Between the literal toilet roll bags sent down the runway by Moschino at Milan Fashion Week earlier this year and Balenciaga’s ‘doona bag’ which resembles, well, a doona in a plastic coating, it would be rather easy to say that fashion has gone too far.
Add in Balenciaga’s latest bag, a blue ‘Arena Extra-Large Shopper Tote’ that internet commenters have accurately noted looks exactly like the IKEA bag you schlep your laundry around in, we could say that we just don’t get it. Did I mention that the IKEA bag, made from “blue wrinkled, glazed” leather retails for around $2700?
But maybe we’re not meant to get it, or maybe (just maybe) there’s something more going on.
The bag, along with the blanket bag before it, is the work of designer Demna Gvasalia, the man who (along with other members of the ‘creative collective’ that is his label Vetements) made the fashion world want to spend hundreds of dollars on a ‘DHL’ T-shirt. You know, the kind that delivery guys wear. And reworked Levi’s jeans that cost more than $1000, and sweaters with two openings.
Gvasalia was named the creative director of Balenciaga after Alexander Wang stepped down.
Vetements has been on street style stars, covered in Vogue and is stocked in high-end retailers around the world and the likes of Net-a-Porter.
It is fashion, for people in the know, but it’s kind of anti-fashion, too.
As Leandra Medine wrote for Man Repeller on not ‘getting’ the hype around Vetements,
“[Vetements] functions as a deeply reactive entity that rejects the ateliers of Paris with their fanciful ideas of what women should look like and responds instead to what a new generation of women already do look like.”
Or as Nicola Fumo wrote in Racked, “I do understand the human desire to be part of a tribe, to be recognised by a certain group, but at the expense of a hoodie that could also pay a month’s rent in New York City? I dunno, man.”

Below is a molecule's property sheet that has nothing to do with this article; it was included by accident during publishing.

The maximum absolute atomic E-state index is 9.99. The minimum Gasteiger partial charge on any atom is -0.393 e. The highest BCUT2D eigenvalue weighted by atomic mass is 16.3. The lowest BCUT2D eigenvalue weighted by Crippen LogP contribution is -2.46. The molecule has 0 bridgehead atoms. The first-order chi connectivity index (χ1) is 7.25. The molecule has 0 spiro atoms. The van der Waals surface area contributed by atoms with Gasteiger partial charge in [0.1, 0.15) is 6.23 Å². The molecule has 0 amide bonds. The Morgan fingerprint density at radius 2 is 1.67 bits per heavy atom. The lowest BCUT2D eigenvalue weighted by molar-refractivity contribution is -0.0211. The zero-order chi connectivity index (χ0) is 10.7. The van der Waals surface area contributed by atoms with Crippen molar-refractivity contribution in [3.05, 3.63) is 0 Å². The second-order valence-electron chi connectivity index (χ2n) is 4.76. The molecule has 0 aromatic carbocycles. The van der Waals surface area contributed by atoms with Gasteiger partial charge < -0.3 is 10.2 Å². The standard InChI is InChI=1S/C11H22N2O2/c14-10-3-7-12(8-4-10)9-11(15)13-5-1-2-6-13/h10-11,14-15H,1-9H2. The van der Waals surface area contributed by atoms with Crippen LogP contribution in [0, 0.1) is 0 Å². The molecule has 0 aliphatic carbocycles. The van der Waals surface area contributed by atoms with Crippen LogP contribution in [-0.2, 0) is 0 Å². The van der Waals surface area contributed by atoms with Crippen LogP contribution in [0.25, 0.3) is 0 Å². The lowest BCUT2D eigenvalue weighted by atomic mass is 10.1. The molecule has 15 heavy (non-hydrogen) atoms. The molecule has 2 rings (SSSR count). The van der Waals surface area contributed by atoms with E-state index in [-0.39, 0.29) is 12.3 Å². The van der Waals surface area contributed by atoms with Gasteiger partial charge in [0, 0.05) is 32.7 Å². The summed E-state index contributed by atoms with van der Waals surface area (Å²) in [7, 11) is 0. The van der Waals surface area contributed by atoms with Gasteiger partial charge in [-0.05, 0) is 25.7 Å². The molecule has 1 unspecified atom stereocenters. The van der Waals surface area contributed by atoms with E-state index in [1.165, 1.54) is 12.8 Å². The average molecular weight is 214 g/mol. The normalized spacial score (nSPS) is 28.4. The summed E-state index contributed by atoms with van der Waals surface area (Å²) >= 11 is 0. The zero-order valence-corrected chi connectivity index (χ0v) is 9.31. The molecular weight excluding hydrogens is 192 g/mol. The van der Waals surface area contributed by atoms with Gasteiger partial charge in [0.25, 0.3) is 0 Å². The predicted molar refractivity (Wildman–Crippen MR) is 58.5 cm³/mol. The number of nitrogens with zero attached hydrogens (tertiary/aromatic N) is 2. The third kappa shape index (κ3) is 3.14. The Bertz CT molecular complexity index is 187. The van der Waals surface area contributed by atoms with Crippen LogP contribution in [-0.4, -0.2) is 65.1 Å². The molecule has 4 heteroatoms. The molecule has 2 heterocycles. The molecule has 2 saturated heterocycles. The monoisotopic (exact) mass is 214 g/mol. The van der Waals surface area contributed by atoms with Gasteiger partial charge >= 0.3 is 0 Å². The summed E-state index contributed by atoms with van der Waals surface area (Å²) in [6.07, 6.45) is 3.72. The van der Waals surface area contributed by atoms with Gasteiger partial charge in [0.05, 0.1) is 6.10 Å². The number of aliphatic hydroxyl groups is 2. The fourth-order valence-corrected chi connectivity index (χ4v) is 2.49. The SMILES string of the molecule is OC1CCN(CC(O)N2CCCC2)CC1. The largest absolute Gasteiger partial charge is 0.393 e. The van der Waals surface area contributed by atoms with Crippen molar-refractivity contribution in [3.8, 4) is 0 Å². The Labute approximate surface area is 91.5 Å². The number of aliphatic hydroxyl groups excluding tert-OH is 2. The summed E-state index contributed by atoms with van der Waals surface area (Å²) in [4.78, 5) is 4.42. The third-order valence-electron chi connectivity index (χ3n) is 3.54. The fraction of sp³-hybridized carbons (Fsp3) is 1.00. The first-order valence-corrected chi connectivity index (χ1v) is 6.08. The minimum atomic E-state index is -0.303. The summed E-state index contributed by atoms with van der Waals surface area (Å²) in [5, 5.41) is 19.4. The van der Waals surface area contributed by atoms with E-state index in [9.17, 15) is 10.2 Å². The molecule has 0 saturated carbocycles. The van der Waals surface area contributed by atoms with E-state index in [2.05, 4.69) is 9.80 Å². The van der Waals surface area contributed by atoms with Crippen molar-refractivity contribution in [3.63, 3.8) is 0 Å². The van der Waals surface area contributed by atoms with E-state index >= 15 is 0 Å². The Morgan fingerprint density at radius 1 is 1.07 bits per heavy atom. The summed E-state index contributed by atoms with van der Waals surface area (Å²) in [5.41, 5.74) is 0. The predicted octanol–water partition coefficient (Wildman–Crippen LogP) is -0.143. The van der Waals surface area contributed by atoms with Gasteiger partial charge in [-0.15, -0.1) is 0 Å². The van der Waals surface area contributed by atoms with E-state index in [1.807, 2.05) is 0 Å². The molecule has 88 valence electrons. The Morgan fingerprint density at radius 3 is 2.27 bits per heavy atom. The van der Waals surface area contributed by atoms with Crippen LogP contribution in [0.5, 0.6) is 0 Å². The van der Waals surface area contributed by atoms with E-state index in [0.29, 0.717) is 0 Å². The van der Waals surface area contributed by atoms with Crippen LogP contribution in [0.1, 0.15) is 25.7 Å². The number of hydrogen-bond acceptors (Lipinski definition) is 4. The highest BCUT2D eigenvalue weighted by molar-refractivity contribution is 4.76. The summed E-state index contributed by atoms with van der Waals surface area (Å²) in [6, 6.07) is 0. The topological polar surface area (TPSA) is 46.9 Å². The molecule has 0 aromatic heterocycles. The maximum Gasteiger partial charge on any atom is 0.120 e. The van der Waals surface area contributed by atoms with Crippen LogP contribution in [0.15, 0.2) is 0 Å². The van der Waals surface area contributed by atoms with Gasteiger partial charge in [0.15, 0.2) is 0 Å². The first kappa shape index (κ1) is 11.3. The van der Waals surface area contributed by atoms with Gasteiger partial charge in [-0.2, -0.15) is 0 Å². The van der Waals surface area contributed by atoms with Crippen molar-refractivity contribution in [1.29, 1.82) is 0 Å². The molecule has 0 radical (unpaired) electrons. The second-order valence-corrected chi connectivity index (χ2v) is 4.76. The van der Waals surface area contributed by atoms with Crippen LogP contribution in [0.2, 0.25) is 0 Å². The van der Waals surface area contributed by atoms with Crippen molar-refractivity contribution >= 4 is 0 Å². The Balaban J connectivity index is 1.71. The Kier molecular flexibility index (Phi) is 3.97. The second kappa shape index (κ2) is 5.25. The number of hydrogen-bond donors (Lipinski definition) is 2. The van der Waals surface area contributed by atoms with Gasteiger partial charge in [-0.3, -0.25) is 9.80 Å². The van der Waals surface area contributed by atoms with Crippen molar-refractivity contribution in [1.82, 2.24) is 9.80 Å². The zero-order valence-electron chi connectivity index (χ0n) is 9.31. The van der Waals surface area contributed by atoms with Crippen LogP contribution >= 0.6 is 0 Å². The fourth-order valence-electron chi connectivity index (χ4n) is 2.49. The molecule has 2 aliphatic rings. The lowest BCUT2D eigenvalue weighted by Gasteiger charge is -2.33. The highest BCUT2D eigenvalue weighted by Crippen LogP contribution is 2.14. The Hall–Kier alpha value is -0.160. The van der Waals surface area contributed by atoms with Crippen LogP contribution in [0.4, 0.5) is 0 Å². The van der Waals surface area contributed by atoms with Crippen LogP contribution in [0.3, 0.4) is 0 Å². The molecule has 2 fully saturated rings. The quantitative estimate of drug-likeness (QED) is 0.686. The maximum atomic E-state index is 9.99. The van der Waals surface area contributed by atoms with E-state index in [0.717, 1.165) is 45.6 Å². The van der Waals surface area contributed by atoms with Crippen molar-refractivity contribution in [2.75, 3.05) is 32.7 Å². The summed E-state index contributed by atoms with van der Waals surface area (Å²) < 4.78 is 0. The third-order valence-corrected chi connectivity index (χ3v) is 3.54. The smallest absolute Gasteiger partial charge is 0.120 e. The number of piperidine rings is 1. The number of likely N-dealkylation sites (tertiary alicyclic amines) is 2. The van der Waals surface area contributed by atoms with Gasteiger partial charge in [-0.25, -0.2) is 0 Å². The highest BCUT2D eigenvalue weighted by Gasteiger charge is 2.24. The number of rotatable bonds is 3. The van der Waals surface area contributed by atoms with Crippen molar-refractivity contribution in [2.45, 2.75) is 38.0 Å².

So what are these super luxurious items that look like bog ordinary household items telling us? Is it commentary on the way we live now? Is the joke on the people that buy them, that they are consuming whatever is “cool” blindly and without individuality or style (style being separate from trends)?
Maybe all of the above, maybe not. Taste is subjective and all.
And it might be more than that, too. As Connie Wang noted when she first saw the Balenciaga doona bags on the runway, she sent a photo of them to her immigrant parents. They looked just like the doonas that she had grown up with, cheap and able to keep you warm.
“Balenciaga’s Demna Gvasalia is an immigrant himself, and for him to find comfort and symbolism in this particular style is something that I intrinsically get,” she noted, of her initial discomfort and then recognition in seeing an element of her childhood, her history in an entirely different context.
“[L]ike many people who came from Asia, Eastern Europe, or grew up in immigrant communities, those fleece blankets are as much a part of our outsider stories as getting teased for our bag lunches or feeling embarrassed about having to ask our friends to take their shoes off before coming inside our homes,” she wrote.
Fashion can be and has been political, it can be a way that we see the world. Especially in these uncertain times.
Or maybe we need these jolts from the fashion world every now and then.
Remember when Jil Sander sent brown paper lunch bags down the runway in 2012? Perhaps a piece that reaches the masses, even only in order for it to be mocked, is a chance to have a pause, take stock, and think about whether we are consuming fashion, or if fashion is consuming us.
Meanwhile, IKEA told Today that they’re quite pleased about Balenciaga’s new bag (which made its debut on the runway at Men’s Sprin 2017 show earlier this year and is available to buy now). “We are deeply flattered that the Balenciaga tote bag resembles the IKEA iconic sustainable blue bag for 99 cents. Nothing beats the versatility of a great big blue bag!”
So there’s that possibility, too. Plus, there’s beauty in the ordinary. But maybe sometimes it’s just open to interpretation, and that’s something great about fashion.